Now that you’ve detected and described your features, the next step is to write code to match
them, i.e., given a feature in one image, find the best matching feature in one or more other
images. This part of the feature detection and matching component is mainly designed to
matching mechanism in the second project when you do image alignment for the mosaicing.
The simplest approach is the following: write a Python function that compares two features
and outputs a distance between them. For example, you could simply sum the absolute value
of differences between the descriptor elements. You could then use this distance to compute
the best match between a feature in one image and the set of features in another image by
finding the one with the smallest distance. You are required to implement the following
two distance metrics and compare their performance:
(a) Use a threshold on the match score. This is called the SSD distance.
(b) Compute (score of the best feature match)/(score of the second best feature match). This
is called the ”ratio test”.
Deliverables:
Your prject should be completed on Jupyter notebooks and should provide a brief overview
project, discussing your proposed approach to description, matching, and correspondence,
and illustrating the success and failures in your approach.
As for the output, I will provide a set of “benchmark” images for you to test your algorithm
on. At a minimum: For step 1 you are required to show images with your features being overlaid on them using your ShowFeatures function you wrote. For step 2 you are required
to describe the feature descriptor you came up with and justify why you believe it is invariant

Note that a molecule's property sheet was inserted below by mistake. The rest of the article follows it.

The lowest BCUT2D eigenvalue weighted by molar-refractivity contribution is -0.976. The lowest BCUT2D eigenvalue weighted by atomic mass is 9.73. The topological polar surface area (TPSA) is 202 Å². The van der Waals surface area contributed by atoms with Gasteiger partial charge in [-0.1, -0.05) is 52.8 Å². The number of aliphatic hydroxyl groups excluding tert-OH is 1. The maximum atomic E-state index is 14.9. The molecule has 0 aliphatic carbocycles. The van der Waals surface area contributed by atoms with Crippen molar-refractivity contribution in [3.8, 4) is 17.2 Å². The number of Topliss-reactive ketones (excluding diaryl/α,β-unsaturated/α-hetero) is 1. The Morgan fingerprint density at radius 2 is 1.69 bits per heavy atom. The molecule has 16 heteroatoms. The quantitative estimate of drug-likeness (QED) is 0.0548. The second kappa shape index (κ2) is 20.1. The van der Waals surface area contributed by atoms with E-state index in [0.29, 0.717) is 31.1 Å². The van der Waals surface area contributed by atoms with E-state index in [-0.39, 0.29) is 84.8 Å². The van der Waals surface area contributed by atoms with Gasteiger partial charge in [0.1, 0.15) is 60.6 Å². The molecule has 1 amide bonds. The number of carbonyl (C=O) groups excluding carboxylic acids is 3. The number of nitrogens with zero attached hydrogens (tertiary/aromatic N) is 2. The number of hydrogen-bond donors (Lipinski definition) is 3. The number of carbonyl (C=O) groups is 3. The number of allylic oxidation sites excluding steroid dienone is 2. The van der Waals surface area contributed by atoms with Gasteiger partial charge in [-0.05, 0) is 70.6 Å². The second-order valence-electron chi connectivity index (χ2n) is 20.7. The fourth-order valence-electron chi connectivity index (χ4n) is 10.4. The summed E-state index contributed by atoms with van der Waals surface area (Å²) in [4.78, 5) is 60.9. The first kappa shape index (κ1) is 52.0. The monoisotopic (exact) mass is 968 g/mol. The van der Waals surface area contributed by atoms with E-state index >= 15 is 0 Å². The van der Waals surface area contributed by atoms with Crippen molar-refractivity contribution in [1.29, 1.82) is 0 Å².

to image transformations. Further, if your descriptor uses a dominant orientation direction
(and it should), you should “zoom” in on a few of your feature locations to illustrate your
orientation direction. Finally, you are required to display two (or more) images side-by-side
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Project 1: Hybrid Images CENG 414/514
with colored lines drawn between the features in each image showing that they do indeed
correspond.
Rubric
• +50 pts: Working implementation of feature detection and feature description.
• +25 pts: Working implementation illustrating your detector and descriptor matching
features across images.
• +20 pts: Illustrate invariance to at least some changes in orientation and perspective.
• +05 pts: Writeup.
• -05*n pts: Where n is the number of times that you do not follow the instructions.
Extra Credit:
Here are some possible extra credit extensions (feel free to come up with your own variants
to make your program more robust and efficient) document these if you do them in your
notebook:
• Implement a version of adaptive non-maximum suppression.
• Implement automatic scale selection.
• Implement a scale invariant feature detector.
• Implement a better test for determining if two features match.
• Implement a better search method to speed up the matching process.
Some suggestions:
This is a big project. Therefore, I suggest that you divide and conquer. You should write
modular code so you can reuse it for future projects (i.e., functionalize everything if possible).
I would also recommend you write some helper functions to compute image gradients,
derivatives of Gaussians, Laplacians, image pyramids, etc.